Bob Kravitz - USA TODAY
SOCHI, Russia — It is hockey's most elemental truism: In a short series like the playoffs or the Olympics, it's all about goaltending, just like it's all about quarterbacking in the National Football League.
Which is why U.S. men's hockey coach Dan Bylsma needs to make the right decision and turn to veteran and former Olympic hero Ryan Miller, and not Jonathan Quick, as his primary goaltender in these Olympics.
Now, both figure to play in the preliminary round, which begins for the U.S. Thursday when it plays Slovakia. But when the tournament reaches critical mass later next week, Bylsma needs to turn to Miller, who will attempt to reprise his role from the silver-medal run in Vancouver.
"Do you think your performance in Vancouver will carry some currency in terms of your playing time here?'' Miller was asked Monday after a brief practice designed to ease the team's jet-lag issues.
"You know, I'm not sure,'' Miller said. "You'll have to talk to the coaching staff. I tried to play my way on (to the Olympic team) and I feel like I definitely had a good start to the season and continue to show I can play at a high level.''
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So, we asked the coach.
He broke into a sardonic grin.
"We know who we're going with,'' said Bylsma, the Pittsburgh Penguins' coach. "But we haven't told the guys (Miller or Quick) just yet. We'll make that announcement before our first game.''
Make it Miller.
With Miller, a coach knows what he's getting, a steely-eyed competitor, a consistent and comforting presence in net. He's been in this arena before, playing so well in Vancouver he was named the tournament MVP.
With Quick, there's the wild-card factor. He can be the guy who won the Conn Smythe Trophy two years ago and back-stopped the Los Angeles Kings to the conference finals last year, or he could be the shaky goaltender who struggled through the early portion of this season. Quick, basically, could steal this series just as easily as he could throw it away.
For now, Bylsma is going to play it coy.
He won't even commit to playing both goalies in the preliminary round.
"I'm not going to tell you,'' he said, still smiling.
Truth is, there are no bad choices here, even if Miller seems to be the better, safer option. Since January, Miller has a 2.65 goals-against average and a .918 save percentage, playing for a moribund Buffalo Sabres team. Quick, who plays for goal-starved but stingy Los Angeles, has had a 1.87 GAA and .922 save percentage during the same stretch.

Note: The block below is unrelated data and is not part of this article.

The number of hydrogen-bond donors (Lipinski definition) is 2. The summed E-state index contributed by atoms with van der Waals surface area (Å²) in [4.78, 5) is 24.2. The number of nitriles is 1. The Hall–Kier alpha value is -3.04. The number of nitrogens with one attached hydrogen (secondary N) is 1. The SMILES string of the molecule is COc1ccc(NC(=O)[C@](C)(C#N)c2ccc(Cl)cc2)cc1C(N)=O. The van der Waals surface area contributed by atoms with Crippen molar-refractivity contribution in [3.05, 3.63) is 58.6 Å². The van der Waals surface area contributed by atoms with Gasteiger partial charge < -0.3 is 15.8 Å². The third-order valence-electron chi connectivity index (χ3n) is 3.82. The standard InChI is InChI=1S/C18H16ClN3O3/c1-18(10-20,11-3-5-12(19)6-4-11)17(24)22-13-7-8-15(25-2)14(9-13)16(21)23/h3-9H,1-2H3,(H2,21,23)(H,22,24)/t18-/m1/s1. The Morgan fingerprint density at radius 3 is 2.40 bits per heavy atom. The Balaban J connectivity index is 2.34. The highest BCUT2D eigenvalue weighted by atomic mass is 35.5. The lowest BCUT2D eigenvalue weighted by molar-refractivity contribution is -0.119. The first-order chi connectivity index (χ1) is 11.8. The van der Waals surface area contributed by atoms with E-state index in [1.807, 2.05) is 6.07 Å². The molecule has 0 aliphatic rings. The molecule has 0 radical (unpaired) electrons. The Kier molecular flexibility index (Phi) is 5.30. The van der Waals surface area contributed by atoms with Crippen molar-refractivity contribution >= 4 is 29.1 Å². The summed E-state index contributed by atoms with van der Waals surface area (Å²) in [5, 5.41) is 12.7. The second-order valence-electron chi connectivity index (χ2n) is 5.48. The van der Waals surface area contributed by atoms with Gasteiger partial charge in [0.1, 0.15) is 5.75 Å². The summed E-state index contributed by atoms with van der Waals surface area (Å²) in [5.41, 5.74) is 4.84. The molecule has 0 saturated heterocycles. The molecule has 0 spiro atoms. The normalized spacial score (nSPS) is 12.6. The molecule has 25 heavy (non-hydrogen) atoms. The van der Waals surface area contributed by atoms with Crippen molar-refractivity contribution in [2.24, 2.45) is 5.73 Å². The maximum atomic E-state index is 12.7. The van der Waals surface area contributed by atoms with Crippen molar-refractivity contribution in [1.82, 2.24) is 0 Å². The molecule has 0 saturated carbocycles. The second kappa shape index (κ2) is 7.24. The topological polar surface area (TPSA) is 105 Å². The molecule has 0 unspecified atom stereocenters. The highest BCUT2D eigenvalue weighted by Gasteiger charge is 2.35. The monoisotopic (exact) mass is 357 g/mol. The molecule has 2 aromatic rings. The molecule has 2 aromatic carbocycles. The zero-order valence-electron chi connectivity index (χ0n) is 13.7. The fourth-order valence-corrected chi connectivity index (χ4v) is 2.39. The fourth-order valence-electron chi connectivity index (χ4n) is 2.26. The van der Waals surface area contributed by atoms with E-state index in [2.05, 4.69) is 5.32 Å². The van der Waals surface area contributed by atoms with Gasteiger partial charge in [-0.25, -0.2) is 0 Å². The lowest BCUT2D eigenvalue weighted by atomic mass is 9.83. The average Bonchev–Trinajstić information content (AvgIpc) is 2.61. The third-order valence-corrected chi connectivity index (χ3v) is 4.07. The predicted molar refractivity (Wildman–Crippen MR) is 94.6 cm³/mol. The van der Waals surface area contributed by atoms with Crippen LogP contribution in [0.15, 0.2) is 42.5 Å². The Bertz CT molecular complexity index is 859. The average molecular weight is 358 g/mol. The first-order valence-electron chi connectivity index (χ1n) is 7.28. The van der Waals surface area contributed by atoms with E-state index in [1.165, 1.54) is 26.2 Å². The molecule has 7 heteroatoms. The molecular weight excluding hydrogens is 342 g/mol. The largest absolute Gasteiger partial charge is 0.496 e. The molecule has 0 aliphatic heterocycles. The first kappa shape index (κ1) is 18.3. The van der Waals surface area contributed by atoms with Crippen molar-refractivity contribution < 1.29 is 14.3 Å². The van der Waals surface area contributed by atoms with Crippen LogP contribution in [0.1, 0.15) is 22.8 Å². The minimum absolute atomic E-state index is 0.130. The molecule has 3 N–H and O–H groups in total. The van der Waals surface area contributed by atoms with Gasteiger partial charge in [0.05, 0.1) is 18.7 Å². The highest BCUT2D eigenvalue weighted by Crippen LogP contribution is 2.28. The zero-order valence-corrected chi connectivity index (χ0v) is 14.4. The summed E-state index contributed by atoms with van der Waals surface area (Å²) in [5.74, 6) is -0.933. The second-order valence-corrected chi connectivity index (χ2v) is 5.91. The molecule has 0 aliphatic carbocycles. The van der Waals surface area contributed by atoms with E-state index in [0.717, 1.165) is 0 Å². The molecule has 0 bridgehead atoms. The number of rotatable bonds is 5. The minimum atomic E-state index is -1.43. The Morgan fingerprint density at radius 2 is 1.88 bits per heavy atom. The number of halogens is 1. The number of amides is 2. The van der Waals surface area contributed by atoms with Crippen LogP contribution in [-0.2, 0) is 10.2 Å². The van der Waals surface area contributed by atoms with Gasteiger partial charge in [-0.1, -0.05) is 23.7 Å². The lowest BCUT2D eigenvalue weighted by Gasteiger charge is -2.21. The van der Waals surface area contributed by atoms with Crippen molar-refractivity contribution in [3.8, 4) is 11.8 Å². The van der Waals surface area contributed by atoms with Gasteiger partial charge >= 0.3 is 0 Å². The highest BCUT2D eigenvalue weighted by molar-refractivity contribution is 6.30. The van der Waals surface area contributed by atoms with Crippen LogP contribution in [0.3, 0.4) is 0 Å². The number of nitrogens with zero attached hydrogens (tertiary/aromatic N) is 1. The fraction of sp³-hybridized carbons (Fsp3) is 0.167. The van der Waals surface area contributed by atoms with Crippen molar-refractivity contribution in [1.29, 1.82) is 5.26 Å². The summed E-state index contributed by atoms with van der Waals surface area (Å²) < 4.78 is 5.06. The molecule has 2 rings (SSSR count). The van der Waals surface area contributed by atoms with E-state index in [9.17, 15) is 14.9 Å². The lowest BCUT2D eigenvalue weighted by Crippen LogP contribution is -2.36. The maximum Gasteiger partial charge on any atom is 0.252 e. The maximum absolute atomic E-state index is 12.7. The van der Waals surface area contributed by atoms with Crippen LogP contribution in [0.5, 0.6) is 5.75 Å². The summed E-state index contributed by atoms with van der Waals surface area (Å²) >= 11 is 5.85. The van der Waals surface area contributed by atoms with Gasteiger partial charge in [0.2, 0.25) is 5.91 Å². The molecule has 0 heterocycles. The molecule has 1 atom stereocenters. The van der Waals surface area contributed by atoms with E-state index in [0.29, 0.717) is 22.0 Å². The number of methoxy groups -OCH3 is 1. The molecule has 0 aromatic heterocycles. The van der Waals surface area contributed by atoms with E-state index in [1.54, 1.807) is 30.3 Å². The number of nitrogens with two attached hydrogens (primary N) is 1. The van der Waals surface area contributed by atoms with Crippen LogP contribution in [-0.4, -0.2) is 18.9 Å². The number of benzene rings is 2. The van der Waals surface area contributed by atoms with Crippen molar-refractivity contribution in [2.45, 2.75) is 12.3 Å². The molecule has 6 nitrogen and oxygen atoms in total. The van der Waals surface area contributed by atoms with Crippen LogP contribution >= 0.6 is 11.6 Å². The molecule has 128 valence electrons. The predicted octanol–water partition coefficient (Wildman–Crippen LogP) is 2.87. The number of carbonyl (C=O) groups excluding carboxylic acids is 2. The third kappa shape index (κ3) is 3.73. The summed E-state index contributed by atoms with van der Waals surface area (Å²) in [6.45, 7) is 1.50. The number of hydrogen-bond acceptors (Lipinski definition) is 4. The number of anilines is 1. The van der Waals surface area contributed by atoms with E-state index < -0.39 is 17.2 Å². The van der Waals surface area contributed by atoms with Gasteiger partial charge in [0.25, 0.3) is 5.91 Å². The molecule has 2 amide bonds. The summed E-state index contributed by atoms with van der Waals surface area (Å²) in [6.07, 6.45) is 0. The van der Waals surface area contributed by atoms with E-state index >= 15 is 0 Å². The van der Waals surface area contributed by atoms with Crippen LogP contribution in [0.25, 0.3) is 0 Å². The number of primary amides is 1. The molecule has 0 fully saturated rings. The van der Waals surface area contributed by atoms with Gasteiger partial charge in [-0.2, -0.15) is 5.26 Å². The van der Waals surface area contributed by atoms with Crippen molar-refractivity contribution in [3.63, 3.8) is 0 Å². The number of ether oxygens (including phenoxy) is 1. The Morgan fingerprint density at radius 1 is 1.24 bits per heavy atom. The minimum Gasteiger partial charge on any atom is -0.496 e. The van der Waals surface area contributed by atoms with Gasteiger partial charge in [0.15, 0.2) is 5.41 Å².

But there are reasons to prefer Miller here:
He's got the international experience
Miller was utterly brilliant in leading the Americans to the gold-medal game in Vancouver, even if he gave up a bad-angled game winner in overtime to Sidney Crosby. Quick has limited international experience.
The larger international ice surface
Everybody talks about how the bigger rink will impact the forwards and defensemen, but it impacts goaltenders as well. It changes all the angles and the geometry of the art.
"Spatially, everything changes,'' Miller said. "But it can be a bit of an optical illusion, so that's something I'll be working on in practice the next couple of days.''
Miller is not a great puck-handler, but he's better than Quick, and that's going to be at a premium in the international game. In the NHL, there's a trapezoid which limits the goalies' ability to wander and play the puck. There's no trapezoid in the international game, putting more pressure on the goaltender to move the puck.
"You have to be a lot more active and ready to move,'' Miller said. "You can't just rely on your guy to come back every time. I'm just going to be ready to play it and try not to do anything too crazy.''
The Americans' defensive inexperience
Whoever plays in the U.S. net will see plenty of vulcanized rubber, and Miller is more used to the heavy load than is Quick. Miller plays behind the worst team in the league; Quick plays behind one of the most defensive-minded teams in the league.